Adobe RGB Versus sRGB – Which Color Space Should You Be Using and Why

How frequently have you been to your camera settings to switch between Adobe RGB and sRGB color space? Are you even aware of what these terms mean, or what exactly is a color space? Even I was unaware of these technical terms until a few years back but I quickly realized their importance.

What is a color space?

A color space is a part of the color gamut, which is basically the universe of color tones. So you can assume different color spaces to be planets of different sizes. Out of many planets, Adobe RGB and sRGB are two most commonly used color spaces in photography.

Depending on your preferences, you can choose the desired color space and get the best possible result out of it.

Adobe RGB Versus sRGB - Which Color Space Should You Be Using and Why

By The original uploader was Cpesacreta at English Wikipedia [Attribution or CC BY 2.5], via Wikimedia Commons

What are Adobe RGB and sRGB color spaces?

Adobe RGB is a bigger color space than sRGB as it is comprised of many more variations of color tones. This is one of the reasons that Adobe RGB monitors are vastly used by photographers – they can display more colors as compared to an sRGB monitor.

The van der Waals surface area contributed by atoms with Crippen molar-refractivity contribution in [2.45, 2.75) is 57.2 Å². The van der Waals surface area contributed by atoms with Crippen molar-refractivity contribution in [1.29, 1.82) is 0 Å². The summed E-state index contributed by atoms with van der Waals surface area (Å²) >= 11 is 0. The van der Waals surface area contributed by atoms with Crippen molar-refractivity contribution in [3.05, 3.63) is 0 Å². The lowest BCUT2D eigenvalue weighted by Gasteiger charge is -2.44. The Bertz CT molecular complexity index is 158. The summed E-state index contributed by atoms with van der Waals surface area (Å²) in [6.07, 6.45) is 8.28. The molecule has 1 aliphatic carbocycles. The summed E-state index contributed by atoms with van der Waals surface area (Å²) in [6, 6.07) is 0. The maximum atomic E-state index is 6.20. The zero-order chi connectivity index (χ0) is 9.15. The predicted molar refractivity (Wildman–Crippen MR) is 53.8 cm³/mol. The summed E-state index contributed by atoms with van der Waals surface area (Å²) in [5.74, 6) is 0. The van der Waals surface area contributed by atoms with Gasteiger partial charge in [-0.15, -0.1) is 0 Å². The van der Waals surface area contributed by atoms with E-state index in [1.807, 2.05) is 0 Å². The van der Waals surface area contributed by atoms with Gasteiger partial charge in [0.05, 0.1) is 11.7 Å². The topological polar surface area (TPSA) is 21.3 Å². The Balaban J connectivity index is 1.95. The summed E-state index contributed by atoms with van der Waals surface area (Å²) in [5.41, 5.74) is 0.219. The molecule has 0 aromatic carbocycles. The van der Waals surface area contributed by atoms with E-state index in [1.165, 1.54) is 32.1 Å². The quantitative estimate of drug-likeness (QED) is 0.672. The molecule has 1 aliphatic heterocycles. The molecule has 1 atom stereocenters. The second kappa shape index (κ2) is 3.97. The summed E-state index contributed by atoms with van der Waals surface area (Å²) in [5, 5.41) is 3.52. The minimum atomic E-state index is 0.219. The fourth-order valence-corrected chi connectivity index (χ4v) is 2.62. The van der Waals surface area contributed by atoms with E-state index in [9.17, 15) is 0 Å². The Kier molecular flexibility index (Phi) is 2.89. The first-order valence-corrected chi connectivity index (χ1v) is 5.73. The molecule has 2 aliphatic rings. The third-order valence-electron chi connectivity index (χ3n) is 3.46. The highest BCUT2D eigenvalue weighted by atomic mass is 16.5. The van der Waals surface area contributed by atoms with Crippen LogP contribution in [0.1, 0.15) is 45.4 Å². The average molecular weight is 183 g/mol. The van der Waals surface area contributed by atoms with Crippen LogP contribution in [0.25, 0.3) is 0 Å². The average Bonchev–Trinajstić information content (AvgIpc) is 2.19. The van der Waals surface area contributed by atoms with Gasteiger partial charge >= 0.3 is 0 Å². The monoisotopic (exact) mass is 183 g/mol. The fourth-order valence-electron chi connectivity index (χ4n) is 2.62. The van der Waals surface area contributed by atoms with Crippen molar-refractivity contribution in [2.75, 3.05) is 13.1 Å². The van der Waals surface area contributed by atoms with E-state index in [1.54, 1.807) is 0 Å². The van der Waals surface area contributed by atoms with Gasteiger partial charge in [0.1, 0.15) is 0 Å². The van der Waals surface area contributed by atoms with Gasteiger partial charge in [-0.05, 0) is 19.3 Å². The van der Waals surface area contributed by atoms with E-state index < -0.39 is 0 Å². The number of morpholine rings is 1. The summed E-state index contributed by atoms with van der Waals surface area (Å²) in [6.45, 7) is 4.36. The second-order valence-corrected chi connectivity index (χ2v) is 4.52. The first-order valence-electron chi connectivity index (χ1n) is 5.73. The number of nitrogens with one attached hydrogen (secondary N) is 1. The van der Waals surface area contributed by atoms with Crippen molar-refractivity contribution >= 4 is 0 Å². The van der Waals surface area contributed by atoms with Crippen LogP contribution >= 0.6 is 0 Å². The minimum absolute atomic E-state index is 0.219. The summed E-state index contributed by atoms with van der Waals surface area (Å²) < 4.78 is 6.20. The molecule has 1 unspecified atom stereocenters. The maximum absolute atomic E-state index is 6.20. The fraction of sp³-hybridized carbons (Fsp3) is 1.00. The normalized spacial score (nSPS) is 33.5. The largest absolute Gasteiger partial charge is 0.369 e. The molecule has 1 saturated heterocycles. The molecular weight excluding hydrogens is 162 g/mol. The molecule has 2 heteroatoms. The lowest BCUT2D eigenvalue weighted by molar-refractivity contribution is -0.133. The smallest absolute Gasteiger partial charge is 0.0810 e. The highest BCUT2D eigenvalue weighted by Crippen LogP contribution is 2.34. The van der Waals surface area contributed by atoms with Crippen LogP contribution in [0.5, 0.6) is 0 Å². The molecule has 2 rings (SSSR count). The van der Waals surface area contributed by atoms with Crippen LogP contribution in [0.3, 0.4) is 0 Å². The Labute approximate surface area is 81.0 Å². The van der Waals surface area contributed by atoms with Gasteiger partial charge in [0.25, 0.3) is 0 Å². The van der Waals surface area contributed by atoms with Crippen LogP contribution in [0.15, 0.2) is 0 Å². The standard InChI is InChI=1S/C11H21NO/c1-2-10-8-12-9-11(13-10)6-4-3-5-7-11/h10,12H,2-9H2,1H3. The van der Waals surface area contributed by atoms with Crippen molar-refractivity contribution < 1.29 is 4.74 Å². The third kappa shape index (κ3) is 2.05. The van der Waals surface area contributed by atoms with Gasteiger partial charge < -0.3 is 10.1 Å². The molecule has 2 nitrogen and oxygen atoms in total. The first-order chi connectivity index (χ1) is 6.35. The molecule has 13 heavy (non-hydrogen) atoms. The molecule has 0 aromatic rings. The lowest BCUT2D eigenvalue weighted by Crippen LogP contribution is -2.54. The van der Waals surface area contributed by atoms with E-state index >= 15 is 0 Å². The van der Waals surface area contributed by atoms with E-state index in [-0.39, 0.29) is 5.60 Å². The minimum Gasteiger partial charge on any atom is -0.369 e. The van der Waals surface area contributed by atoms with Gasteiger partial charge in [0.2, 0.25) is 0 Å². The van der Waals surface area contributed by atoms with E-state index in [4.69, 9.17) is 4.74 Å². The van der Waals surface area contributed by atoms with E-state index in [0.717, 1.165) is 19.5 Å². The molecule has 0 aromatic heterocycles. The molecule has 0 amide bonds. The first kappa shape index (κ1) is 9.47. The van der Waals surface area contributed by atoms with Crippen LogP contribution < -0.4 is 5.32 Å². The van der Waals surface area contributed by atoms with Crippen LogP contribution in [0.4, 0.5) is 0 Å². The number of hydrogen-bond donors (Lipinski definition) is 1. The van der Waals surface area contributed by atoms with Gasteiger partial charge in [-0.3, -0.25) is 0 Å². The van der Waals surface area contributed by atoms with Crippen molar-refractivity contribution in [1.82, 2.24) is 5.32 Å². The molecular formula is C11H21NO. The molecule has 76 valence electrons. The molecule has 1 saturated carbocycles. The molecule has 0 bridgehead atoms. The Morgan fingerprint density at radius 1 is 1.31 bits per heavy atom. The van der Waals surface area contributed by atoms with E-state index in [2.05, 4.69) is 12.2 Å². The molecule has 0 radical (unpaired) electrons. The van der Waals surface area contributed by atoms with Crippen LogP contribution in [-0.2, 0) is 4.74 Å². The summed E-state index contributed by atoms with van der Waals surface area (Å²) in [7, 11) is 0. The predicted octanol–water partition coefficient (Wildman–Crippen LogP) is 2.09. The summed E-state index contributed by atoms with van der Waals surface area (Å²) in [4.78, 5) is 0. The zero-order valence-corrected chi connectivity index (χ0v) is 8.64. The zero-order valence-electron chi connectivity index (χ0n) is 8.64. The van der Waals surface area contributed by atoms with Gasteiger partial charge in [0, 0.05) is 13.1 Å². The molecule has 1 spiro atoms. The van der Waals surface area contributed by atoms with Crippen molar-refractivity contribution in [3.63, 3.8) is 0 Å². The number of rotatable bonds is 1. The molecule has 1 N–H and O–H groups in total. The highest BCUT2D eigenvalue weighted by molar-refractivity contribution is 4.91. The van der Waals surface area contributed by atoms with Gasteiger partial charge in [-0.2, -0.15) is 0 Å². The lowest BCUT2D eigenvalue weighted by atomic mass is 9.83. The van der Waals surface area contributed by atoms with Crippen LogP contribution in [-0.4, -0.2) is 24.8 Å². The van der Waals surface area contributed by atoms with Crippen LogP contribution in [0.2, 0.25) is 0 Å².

Monitors and printers

Adobe RGB monitors are used by a majority of modern day printer operators as well because they are capable of showing what a CMYK (cyan magenta yellow and key or black) printer color profile can produce. This helps the printer operator to ensure that colors that are being displayed on the Adobe RGB monitor shall be very close to the print that comes out of the CMYK color space printer (used for magazines and publications).

So being a photographer it makes sense that you use an Adobe RGB monitor so that you can edit your photos and see the actual colors that will come out in the prints.

Whereas, if you are sure that you will not get your photos printed in the near future then it does not make any sense to use an Adobe RGB monitor. If you only take photos for yourself or to upload them to the web, then an sRGB monitor is ideal for your purposes.

Adobe RGB Versus sRGB - Which Color Space Should You Be Using and Why

Camera shooting color space

But in order to view the actual colors of Adobe RGB or sRGB color space on your monitor, you need to capture the photo in that particular color space in the first place.

Unless you capture a photo in the required color space, be it Adobe RGB or sRGB, you cannot use that photo to its full potential. Shooting photos in the larger Adobe RGB color space allow you to capture more color tones, thus helping you see accurate colors on Adobe RGB monitors and in the prints. Whereas clicking in sRGB color space allows you to upload images to the web without any change in colors.

While shooting in one of these two color spaces each has their own advantages, there are few disadvantages as well.

Adobe RGB Versus sRGB - Which Color Space Should You Be Using and Why

Setting your camera color space.

Advantages and Disadvantages of shooting in Adobe RGB